“They constantly do battle with men in the workplace, so when facing a man, they see him as someone to spar with," Uekusa says. "They argue with him and try to compete.”

Exceedingly high expectations make it hard for such women to find a romantic partner.

One 41-year-old woman, who asked not to be identified, makes about 100,000 dollars a year by running her own company. She wanted a man with an income equal to her own or higher, but only about 1% of single men in Japan earn that much.

Uekusa advised the woman to be realistic and rethink what it is that she wants in a man, or she won’t have a chance.

“For example, he might have a slightly lower income than you, but you're working very hard right now, so he might be able to go home before you and do the housework,” Uekusa says.

The woman says she now realizes she has to change the way she thinks about men to have a romantic relationship.

“I realize that I have to think about this further," the woman says. "It's possible to have a family where the traditional roles for men and women are reversed.”

NHK World's Mayumi Makimoto joins Sho Beppu and Aki Shibuya in the studio.

Beppu: I thought that dating was something people learned through experience. I didn't realize it was something you could take lessons for. Anyway, recently in Japan, dating among single adults has been on a sharp decline. What's behind this?

Makimoto: I think there have always been people who are not good at finding a partner. Traditionally in Japan, when young people reach a certain age their bosses or women who are familiar with the area where they live would arrange dates for them. These women were called "osekkai obasan," or a meddling aunt. But that sort of meddling was considered helpful.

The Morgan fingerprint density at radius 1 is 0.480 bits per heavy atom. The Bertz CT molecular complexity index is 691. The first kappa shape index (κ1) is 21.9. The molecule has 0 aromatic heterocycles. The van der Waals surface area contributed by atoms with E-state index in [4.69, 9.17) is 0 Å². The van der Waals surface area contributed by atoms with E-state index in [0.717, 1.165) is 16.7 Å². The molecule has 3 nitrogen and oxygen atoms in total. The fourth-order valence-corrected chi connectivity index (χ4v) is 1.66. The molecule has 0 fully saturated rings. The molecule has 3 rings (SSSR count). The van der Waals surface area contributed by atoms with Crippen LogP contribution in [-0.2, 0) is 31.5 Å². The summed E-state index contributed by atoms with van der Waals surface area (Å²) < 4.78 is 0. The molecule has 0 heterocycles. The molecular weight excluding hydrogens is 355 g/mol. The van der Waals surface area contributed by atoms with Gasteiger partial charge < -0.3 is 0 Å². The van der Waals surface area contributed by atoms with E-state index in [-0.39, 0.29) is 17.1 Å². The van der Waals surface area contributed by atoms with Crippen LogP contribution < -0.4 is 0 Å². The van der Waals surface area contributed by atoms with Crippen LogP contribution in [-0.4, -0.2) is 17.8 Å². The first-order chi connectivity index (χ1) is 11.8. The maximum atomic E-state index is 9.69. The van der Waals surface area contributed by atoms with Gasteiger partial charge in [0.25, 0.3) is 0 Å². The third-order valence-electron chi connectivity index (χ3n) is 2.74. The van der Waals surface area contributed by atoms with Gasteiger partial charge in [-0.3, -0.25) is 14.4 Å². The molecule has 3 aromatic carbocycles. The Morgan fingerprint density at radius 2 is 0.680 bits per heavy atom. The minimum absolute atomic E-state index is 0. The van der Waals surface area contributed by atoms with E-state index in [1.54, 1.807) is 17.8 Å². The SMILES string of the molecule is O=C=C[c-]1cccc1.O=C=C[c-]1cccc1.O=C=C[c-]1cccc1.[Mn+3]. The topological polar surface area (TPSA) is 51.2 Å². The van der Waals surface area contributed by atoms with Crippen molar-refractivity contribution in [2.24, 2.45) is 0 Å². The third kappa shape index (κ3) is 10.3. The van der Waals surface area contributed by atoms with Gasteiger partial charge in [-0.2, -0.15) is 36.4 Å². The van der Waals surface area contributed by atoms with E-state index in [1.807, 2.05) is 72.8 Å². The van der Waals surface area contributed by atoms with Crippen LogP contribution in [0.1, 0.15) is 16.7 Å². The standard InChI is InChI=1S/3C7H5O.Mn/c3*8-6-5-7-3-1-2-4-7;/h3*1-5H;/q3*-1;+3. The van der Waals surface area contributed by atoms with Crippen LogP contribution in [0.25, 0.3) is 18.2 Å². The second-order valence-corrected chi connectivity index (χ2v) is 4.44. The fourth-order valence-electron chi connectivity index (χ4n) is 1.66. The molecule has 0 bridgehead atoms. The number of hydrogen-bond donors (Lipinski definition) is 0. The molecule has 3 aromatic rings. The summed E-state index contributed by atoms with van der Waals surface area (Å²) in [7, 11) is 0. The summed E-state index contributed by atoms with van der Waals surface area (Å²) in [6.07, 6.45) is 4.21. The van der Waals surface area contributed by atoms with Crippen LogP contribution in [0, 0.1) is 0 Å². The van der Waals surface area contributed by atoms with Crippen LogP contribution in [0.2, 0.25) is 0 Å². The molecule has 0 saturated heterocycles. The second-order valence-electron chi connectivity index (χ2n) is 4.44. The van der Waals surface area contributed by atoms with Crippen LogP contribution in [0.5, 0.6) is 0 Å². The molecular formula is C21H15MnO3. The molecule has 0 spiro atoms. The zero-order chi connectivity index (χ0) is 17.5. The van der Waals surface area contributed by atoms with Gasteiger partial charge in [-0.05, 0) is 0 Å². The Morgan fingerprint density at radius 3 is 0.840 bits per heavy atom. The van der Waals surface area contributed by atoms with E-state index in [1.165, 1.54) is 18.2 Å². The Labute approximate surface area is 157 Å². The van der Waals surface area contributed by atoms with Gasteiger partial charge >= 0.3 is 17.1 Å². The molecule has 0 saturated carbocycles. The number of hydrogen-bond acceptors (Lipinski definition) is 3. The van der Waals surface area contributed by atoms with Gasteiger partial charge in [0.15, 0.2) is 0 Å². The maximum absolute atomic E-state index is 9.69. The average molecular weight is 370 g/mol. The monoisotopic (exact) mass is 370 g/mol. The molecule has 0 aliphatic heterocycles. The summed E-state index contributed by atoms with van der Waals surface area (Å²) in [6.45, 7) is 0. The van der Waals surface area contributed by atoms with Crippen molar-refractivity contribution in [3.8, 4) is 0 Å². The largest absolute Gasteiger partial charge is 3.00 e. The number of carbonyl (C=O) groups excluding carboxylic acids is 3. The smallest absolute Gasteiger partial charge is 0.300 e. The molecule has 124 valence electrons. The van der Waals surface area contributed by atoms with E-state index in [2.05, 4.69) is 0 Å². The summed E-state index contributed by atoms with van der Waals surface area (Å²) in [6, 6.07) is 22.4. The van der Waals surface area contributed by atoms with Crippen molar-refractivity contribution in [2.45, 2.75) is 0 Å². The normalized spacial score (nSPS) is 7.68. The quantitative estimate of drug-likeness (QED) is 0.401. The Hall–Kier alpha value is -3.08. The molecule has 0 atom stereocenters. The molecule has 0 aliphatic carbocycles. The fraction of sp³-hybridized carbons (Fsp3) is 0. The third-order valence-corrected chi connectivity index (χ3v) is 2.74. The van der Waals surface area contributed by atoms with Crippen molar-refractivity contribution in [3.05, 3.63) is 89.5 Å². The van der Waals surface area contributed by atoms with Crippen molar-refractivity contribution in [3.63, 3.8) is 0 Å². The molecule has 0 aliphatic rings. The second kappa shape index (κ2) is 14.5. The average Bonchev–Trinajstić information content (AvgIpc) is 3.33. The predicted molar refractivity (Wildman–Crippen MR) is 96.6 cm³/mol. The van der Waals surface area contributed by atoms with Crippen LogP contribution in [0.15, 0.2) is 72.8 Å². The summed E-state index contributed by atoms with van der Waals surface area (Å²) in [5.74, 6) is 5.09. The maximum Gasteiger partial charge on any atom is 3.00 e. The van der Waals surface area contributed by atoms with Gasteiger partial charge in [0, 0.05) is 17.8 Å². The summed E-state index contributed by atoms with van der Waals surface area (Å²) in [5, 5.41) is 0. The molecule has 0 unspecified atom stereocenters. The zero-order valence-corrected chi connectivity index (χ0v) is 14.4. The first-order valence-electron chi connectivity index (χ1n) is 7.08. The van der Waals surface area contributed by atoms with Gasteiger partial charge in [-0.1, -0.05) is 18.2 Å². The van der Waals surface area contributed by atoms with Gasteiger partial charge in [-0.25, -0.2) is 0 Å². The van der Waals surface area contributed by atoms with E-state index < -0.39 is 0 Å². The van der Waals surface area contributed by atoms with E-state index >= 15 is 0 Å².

Nowadays many people think they shouldn't interfere in others' private affairs, or they don't want to be seen as bothering young people. So the number of osekkai obasan has dropped significantly. Unfortunately, that has also reduced the number of opportunities for people who tend to shy away from dating. I think that's what is behind the new trend of taking lessons.

Shibuya: I've heard that the ratio of singles in Japan is increasing. I'm single myself. Can you tell us what's behind this trend?

Makimoto: I think there's a mismatch between the needs of men and women. The data shows men tend to seek a younger partner and women look for men with a high income. But the reality is, more women are taking on greater roles in the workforce and society in general. Many want to spend time developing a career before getting married. These career women are not the type many men are looking to marry. Women tend to seek men with a higher income to provide financial security for raising a family. But with the current sluggish economy it is becoming harder to find such men.

Beppu: So I understand it's not only about how people feel but it's also an economic problem. But if this trend continues, and if the birthrate is already very low, how can these issues be solved?

Makimoto: Central and local governments have become alarmed by these trends. They are viewed as issues that could seriously affect Japan's future.
Officials started organizing and subsidizing matchmaking events for men and women seeking partners. So far, these events haven't produced any major results and a breakthrough remains elusive.

An expert on young people's livelihoods says now is the time when older adults should actively try to persuade younger ones that dating and falling in love can be fun and rewarding. I think it's important to first change the mindset of young people. If women become more flexible and try dating different types of men, their chances for marriage will improve. And for men, I'd like to ask them not to focus on youth too much. They should place more value on personality and a growing relationship based on mutual experiences and overcoming challenges together.